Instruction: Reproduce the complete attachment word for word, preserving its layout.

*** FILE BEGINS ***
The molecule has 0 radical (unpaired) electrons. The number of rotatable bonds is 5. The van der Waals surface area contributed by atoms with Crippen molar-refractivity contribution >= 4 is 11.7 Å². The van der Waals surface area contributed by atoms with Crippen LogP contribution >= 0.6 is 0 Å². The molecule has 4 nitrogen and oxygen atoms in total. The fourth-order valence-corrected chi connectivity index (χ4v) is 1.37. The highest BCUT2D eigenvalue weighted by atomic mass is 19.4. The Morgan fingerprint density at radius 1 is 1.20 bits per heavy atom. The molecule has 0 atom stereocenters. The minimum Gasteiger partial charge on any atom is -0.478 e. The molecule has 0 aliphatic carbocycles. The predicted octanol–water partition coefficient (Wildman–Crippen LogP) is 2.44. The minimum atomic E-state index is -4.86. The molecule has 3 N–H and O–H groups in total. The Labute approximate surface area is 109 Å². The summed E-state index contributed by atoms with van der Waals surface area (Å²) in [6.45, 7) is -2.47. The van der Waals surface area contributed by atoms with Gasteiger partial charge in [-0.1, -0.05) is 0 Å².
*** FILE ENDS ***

The molecule has 0 radical (unpaired) electrons. The number of rotatable bonds is 5. The van der Waals surface area contributed by atoms with Crippen molar-refractivity contribution >= 4 is 11.7 Å². The van der Waals surface area contributed by atoms with Crippen LogP contribution >= 0.6 is 0 Å². The molecule has 4 nitrogen and oxygen atoms in total. The fourth-order valence-corrected chi connectivity index (χ4v) is 1.37. The highest BCUT2D eigenvalue weighted by atomic mass is 19.4. The Morgan fingerprint density at radius 1 is 1.20 bits per heavy atom. The molecule has 0 atom stereocenters. The minimum Gasteiger partial charge on any atom is -0.478 e. The molecule has 0 aliphatic carbocycles. The predicted octanol–water partition coefficient (Wildman–Crippen LogP) is 2.44. The minimum atomic E-state index is -4.86. The molecule has 3 N–H and O–H groups in total. The Labute approximate surface area is 109 Å². The summed E-state index contributed by atoms with van der Waals surface area (Å²) in [6.45, 7) is -2.47. The van der Waals surface area contributed by atoms with Gasteiger partial charge in [-0.1, -0.05) is 0 Å².